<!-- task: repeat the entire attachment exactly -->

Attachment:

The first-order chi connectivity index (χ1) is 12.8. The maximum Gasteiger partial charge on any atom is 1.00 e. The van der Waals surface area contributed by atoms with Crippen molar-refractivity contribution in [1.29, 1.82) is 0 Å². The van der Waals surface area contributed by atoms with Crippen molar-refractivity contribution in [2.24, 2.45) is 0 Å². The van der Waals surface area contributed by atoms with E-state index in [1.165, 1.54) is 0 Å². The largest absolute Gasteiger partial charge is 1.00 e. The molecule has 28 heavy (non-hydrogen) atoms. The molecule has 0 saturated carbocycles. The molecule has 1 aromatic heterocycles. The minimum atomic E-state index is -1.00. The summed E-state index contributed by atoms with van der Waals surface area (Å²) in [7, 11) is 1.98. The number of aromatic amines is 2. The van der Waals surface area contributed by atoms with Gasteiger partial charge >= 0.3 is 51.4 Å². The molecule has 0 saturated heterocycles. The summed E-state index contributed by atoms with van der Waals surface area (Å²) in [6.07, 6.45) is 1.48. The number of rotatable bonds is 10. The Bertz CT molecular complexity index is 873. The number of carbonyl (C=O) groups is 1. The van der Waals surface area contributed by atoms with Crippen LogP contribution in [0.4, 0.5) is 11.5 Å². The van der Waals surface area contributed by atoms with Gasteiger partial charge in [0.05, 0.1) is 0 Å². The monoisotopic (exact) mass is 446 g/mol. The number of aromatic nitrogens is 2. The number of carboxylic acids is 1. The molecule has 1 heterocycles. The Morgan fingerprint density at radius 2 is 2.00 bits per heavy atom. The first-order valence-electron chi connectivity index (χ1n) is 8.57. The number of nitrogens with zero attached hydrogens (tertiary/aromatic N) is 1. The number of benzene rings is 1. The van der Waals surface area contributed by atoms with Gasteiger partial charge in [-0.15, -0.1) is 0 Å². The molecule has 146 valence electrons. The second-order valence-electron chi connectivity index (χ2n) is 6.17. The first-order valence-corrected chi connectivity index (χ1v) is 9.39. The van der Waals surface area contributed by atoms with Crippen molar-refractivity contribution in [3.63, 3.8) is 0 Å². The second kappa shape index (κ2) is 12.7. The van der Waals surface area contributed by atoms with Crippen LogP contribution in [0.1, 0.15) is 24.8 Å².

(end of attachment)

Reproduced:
The first-order chi connectivity index (χ1) is 12.8. The maximum Gasteiger partial charge on any atom is 1.00 e. The van der Waals surface area contributed by atoms with Crippen molar-refractivity contribution in [1.29, 1.82) is 0 Å². The van der Waals surface area contributed by atoms with Crippen molar-refractivity contribution in [2.24, 2.45) is 0 Å². The van der Waals surface area contributed by atoms with E-state index in [1.165, 1.54) is 0 Å². The largest absolute Gasteiger partial charge is 1.00 e. The molecule has 28 heavy (non-hydrogen) atoms. The molecule has 0 saturated carbocycles. The molecule has 1 aromatic heterocycles. The minimum atomic E-state index is -1.00. The summed E-state index contributed by atoms with van der Waals surface area (Å²) in [7, 11) is 1.98. The number of aromatic amines is 2. The van der Waals surface area contributed by atoms with Gasteiger partial charge >= 0.3 is 51.4 Å². The molecule has 0 saturated heterocycles. The summed E-state index contributed by atoms with van der Waals surface area (Å²) in [6.07, 6.45) is 1.48. The number of rotatable bonds is 10. The Bertz CT molecular complexity index is 873. The number of carbonyl (C=O) groups is 1. The van der Waals surface area contributed by atoms with Crippen LogP contribution in [0.4, 0.5) is 11.5 Å². The van der Waals surface area contributed by atoms with Gasteiger partial charge in [0.05, 0.1) is 0 Å². The monoisotopic (exact) mass is 446 g/mol. The number of aromatic nitrogens is 2. The number of carboxylic acids is 1. The molecule has 1 heterocycles. The Morgan fingerprint density at radius 2 is 2.00 bits per heavy atom. The first-order valence-electron chi connectivity index (χ1n) is 8.57. The number of nitrogens with zero attached hydrogens (tertiary/aromatic N) is 1. The number of benzene rings is 1. The van der Waals surface area contributed by atoms with Gasteiger partial charge in [-0.15, -0.1) is 0 Å². The molecule has 146 valence electrons. The second-order valence-electron chi connectivity index (χ2n) is 6.17. The first-order valence-corrected chi connectivity index (χ1v) is 9.39. The van der Waals surface area contributed by atoms with Crippen molar-refractivity contribution in [3.63, 3.8) is 0 Å². The second kappa shape index (κ2) is 12.7. The van der Waals surface area contributed by atoms with Crippen LogP contribution in [0.1, 0.15) is 24.8 Å².